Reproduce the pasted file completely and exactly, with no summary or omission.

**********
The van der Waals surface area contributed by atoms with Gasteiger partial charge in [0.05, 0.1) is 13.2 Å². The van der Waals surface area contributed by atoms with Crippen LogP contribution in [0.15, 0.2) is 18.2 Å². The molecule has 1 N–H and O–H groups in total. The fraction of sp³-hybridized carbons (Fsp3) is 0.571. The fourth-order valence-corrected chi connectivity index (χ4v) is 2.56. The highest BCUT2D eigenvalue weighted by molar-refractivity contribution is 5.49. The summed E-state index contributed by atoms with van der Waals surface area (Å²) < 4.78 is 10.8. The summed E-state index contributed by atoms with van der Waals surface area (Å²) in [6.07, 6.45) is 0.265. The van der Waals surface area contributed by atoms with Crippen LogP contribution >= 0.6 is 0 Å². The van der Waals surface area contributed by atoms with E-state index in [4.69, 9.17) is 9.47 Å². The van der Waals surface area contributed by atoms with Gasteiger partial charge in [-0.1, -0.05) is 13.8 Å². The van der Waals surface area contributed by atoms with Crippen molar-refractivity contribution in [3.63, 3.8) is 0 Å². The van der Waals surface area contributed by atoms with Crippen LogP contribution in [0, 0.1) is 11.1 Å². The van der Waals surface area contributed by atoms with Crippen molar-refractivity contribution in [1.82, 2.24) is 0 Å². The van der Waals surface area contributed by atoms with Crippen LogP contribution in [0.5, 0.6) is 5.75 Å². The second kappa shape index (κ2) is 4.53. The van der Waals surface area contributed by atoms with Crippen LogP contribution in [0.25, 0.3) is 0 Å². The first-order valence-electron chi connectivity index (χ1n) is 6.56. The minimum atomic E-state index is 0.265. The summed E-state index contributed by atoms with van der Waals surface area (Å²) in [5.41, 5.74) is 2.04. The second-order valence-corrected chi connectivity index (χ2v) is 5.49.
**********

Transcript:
The van der Waals surface area contributed by atoms with Gasteiger partial charge in [0.05, 0.1) is 13.2 Å². The van der Waals surface area contributed by atoms with Crippen LogP contribution in [0.15, 0.2) is 18.2 Å². The molecule has 1 N–H and O–H groups in total. The fraction of sp³-hybridized carbons (Fsp3) is 0.571. The fourth-order valence-corrected chi connectivity index (χ4v) is 2.56. The highest BCUT2D eigenvalue weighted by molar-refractivity contribution is 5.49. The summed E-state index contributed by atoms with van der Waals surface area (Å²) < 4.78 is 10.8. The summed E-state index contributed by atoms with van der Waals surface area (Å²) in [6.07, 6.45) is 0.265. The van der Waals surface area contributed by atoms with Crippen LogP contribution >= 0.6 is 0 Å². The van der Waals surface area contributed by atoms with E-state index in [4.69, 9.17) is 9.47 Å². The van der Waals surface area contributed by atoms with Gasteiger partial charge in [-0.1, -0.05) is 13.8 Å². The van der Waals surface area contributed by atoms with Crippen molar-refractivity contribution in [3.63, 3.8) is 0 Å². The van der Waals surface area contributed by atoms with Crippen LogP contribution in [0, 0.1) is 11.1 Å². The van der Waals surface area contributed by atoms with Crippen molar-refractivity contribution in [1.82, 2.24) is 0 Å². The van der Waals surface area contributed by atoms with Crippen LogP contribution in [0.5, 0.6) is 5.75 Å². The second kappa shape index (κ2) is 4.53. The van der Waals surface area contributed by atoms with Crippen LogP contribution in [0.25, 0.3) is 0 Å². The first-order valence-electron chi connectivity index (χ1n) is 6.56. The minimum atomic E-state index is 0.265. The summed E-state index contributed by atoms with van der Waals surface area (Å²) in [5.41, 5.74) is 2.04. The second-order valence-corrected chi connectivity index (χ2v) is 5.49.